The malware then creates a registry entry that is used to ensure the malware is executed each time the system is restarted. To determine where to create the registry entry, the malware selects a random subkey within HKEY_CURRENT_USER\Software (ZZZZZZZZ). It will then create the registry entry that achieves persistence. An example is below:
A malicious executable is then copied to the following folder location, which is referenced in the registry entry previously created.
If the malware receives plugin code to run then that is saved to the following location:
Command & Control
After infecting the system the malware attempts to reach out to different command and control servers:
When Talos began researching the threat we found that one of the domains was already being sinkholed, one was being controlled by the bad actors, and the third was not yet registered. It also appeared that the C2 activities were sequential where it would process through the list of servers waiting for the first one to successfully respond. The server that was already sinkholed was just terminating the connection. The second domain was not registered and that is where Talos was able to take advantage of the sequential aspect of the command and control communications.
As mentioned in the previous section, Talos identified that one of the C2 domains was available and quickly registered it, pointing DNS to our sinkhole server which gave significant visibility into the number of machines infected by this malware, as well as geographic scope of infections. Below is a graphic showing which countries were most heavily affected by this threat based on the geographic location of systems beaconing to our sinkhole server.
Interestingly, most of the systems which beaconed to our sinkhole server were located in Ukraine with United States being the second most affected region. A graph showing the ISPs that were most heavily affected is below:
As can be seen in the graph above, PJSC Ukrtelecom was by far the most heavily affected. This ISP is the company governed by the Ministry of Transportation and Communications in Ukraine. In total, our sinkhole logged 11,925,626 beacons from 3,165 unique IP addresses, which demonstrates the size of the spread of this particular malware.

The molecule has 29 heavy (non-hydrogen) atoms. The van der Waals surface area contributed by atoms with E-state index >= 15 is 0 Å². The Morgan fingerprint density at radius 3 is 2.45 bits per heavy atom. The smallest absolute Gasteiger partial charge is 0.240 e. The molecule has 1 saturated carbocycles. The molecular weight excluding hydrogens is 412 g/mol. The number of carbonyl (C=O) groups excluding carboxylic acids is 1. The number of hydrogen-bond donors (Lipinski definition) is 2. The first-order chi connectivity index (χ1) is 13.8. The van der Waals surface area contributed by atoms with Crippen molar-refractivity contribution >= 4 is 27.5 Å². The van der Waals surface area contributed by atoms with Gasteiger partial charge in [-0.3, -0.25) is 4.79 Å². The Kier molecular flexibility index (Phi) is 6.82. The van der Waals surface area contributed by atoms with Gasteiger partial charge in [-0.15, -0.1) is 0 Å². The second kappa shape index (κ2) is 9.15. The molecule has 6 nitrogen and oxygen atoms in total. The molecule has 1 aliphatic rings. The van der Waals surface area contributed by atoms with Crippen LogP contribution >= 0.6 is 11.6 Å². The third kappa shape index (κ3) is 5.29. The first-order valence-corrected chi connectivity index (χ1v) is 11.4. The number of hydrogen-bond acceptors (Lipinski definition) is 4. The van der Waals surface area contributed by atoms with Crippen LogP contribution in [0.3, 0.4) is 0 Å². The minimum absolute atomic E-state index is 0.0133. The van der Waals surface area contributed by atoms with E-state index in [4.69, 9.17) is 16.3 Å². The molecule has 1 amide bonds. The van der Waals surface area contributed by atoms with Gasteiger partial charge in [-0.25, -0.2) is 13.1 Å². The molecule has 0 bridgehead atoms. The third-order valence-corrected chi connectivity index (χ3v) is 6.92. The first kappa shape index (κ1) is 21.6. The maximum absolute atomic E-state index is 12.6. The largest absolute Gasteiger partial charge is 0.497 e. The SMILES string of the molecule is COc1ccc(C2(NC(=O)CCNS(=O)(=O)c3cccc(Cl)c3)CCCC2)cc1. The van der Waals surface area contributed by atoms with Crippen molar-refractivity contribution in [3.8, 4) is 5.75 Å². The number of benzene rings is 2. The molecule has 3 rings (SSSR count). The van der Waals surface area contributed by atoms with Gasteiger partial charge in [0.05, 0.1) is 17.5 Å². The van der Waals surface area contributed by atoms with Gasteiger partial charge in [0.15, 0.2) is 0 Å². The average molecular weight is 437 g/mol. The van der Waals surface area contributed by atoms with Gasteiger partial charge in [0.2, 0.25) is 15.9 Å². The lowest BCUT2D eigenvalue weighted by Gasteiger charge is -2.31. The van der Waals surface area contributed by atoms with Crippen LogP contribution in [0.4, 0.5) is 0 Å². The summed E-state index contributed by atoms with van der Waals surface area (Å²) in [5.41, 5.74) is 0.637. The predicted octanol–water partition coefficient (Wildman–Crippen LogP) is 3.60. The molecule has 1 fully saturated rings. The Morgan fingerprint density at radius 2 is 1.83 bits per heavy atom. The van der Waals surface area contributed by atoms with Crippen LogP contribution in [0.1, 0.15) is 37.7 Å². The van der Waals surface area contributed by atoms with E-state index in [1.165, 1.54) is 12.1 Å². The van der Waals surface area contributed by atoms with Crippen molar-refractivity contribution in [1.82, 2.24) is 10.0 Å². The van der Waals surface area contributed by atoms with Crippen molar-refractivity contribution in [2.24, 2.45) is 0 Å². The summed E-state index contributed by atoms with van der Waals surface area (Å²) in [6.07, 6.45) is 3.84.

As we saw repeatedly throughout 2017, attackers are increasingly attempting to abuse the trust relationship between organizations and their trusted software manufacturers as a means of obtaining a foothold within the environments they are targeting. As organizations deploy more effective security controls to protect their network environments attackers are continuing to refine their methodologies. Talos will continue to monitor the threat landscape to identify new attacks and ensure that customers remain protected from these new supply chain based attacks as they become increasingly prevalent and continue to evolve.
Additional ways our customers can detect and block this threat are listed below.
Advanced Malware Protection (AMP) is ideally suited to prevent the execution of the malware used by these threat actors.
CWS or WSA web scanning prevents access to malicious websites and detects malware used in these attacks.
Network Security appliances such as NGFW, NGIPS, and Meraki MX can detect malicious activity associated with this threat.
AMP Threat Grid helps identify malicious binaries and build protection into all Cisco Security products.
Umbrella, our secure internet gateway (SIG), blocks users from connecting to malicious domains, IPs, and URLs, whether users are on or off the corporate network.
Open Source Snort Subscriber Rule Set customers can stay up to date by downloading the latest rule pack available for purchase on Snort.org.
Malware Distribution URLs:
Malicious File Hash: